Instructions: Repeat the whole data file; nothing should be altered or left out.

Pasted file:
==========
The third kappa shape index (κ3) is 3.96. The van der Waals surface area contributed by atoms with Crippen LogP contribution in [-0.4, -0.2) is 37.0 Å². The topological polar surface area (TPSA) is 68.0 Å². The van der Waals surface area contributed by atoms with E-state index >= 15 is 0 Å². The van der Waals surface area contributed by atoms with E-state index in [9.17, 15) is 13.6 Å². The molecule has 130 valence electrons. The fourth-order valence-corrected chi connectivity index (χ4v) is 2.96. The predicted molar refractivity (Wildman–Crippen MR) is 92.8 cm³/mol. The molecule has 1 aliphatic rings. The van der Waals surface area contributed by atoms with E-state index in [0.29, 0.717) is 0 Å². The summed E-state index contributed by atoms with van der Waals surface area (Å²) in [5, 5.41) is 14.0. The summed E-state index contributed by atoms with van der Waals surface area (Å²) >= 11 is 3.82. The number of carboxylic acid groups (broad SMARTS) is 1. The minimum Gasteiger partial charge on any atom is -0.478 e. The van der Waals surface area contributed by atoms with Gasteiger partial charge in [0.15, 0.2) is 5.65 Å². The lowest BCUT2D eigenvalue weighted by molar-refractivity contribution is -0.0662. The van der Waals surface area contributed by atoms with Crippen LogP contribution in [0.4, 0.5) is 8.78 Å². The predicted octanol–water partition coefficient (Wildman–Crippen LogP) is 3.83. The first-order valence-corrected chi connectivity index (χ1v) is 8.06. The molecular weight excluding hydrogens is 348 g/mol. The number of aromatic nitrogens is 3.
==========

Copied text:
The third kappa shape index (κ3) is 3.96. The van der Waals surface area contributed by atoms with Crippen LogP contribution in [-0.4, -0.2) is 37.0 Å². The topological polar surface area (TPSA) is 68.0 Å². The van der Waals surface area contributed by atoms with E-state index >= 15 is 0 Å². The van der Waals surface area contributed by atoms with E-state index in [9.17, 15) is 13.6 Å². The molecule has 130 valence electrons. The fourth-order valence-corrected chi connectivity index (χ4v) is 2.96. The predicted molar refractivity (Wildman–Crippen MR) is 92.8 cm³/mol. The molecule has 1 aliphatic rings. The van der Waals surface area contributed by atoms with E-state index in [0.29, 0.717) is 0 Å². The summed E-state index contributed by atoms with van der Waals surface area (Å²) in [5, 5.41) is 14.0. The summed E-state index contributed by atoms with van der Waals surface area (Å²) >= 11 is 3.82. The number of carboxylic acid groups (broad SMARTS) is 1. The minimum Gasteiger partial charge on any atom is -0.478 e. The van der Waals surface area contributed by atoms with Gasteiger partial charge in [0.15, 0.2) is 5.65 Å². The lowest BCUT2D eigenvalue weighted by molar-refractivity contribution is -0.0662. The van der Waals surface area contributed by atoms with Crippen LogP contribution in [0.4, 0.5) is 8.78 Å². The predicted octanol–water partition coefficient (Wildman–Crippen LogP) is 3.83. The first-order valence-corrected chi connectivity index (χ1v) is 8.06. The molecular weight excluding hydrogens is 348 g/mol. The number of aromatic nitrogens is 3.